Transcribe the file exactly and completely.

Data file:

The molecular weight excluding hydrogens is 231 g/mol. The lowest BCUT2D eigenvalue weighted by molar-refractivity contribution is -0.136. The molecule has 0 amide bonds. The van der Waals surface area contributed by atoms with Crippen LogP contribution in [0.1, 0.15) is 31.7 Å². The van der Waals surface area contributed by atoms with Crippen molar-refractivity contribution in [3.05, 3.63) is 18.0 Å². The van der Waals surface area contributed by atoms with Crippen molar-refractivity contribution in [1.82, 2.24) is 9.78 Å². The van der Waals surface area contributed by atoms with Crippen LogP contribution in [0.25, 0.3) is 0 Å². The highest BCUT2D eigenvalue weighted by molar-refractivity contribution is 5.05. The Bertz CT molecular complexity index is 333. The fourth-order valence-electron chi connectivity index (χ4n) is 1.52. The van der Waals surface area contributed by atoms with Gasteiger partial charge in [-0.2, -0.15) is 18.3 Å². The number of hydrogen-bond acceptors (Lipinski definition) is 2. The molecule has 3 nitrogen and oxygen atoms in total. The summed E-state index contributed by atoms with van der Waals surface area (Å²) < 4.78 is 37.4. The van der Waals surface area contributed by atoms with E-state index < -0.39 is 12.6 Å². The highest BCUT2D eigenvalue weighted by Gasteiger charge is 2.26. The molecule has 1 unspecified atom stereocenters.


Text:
The molecular weight excluding hydrogens is 231 g/mol. The lowest BCUT2D eigenvalue weighted by molar-refractivity contribution is -0.136. The molecule has 0 amide bonds. The van der Waals surface area contributed by atoms with Crippen LogP contribution in [0.1, 0.15) is 31.7 Å². The van der Waals surface area contributed by atoms with Crippen molar-refractivity contribution in [3.05, 3.63) is 18.0 Å². The van der Waals surface area contributed by atoms with Crippen molar-refractivity contribution in [1.82, 2.24) is 9.78 Å². The van der Waals surface area contributed by atoms with Crippen LogP contribution in [0.25, 0.3) is 0 Å². The highest BCUT2D eigenvalue weighted by molar-refractivity contribution is 5.05. The Bertz CT molecular complexity index is 333. The fourth-order valence-electron chi connectivity index (χ4n) is 1.52. The van der Waals surface area contributed by atoms with Gasteiger partial charge in [-0.2, -0.15) is 18.3 Å². The number of hydrogen-bond acceptors (Lipinski definition) is 2. The molecule has 3 nitrogen and oxygen atoms in total. The summed E-state index contributed by atoms with van der Waals surface area (Å²) < 4.78 is 37.4. The van der Waals surface area contributed by atoms with E-state index < -0.39 is 12.6 Å². The highest BCUT2D eigenvalue weighted by Gasteiger charge is 2.26. The molecule has 1 unspecified atom stereocenters.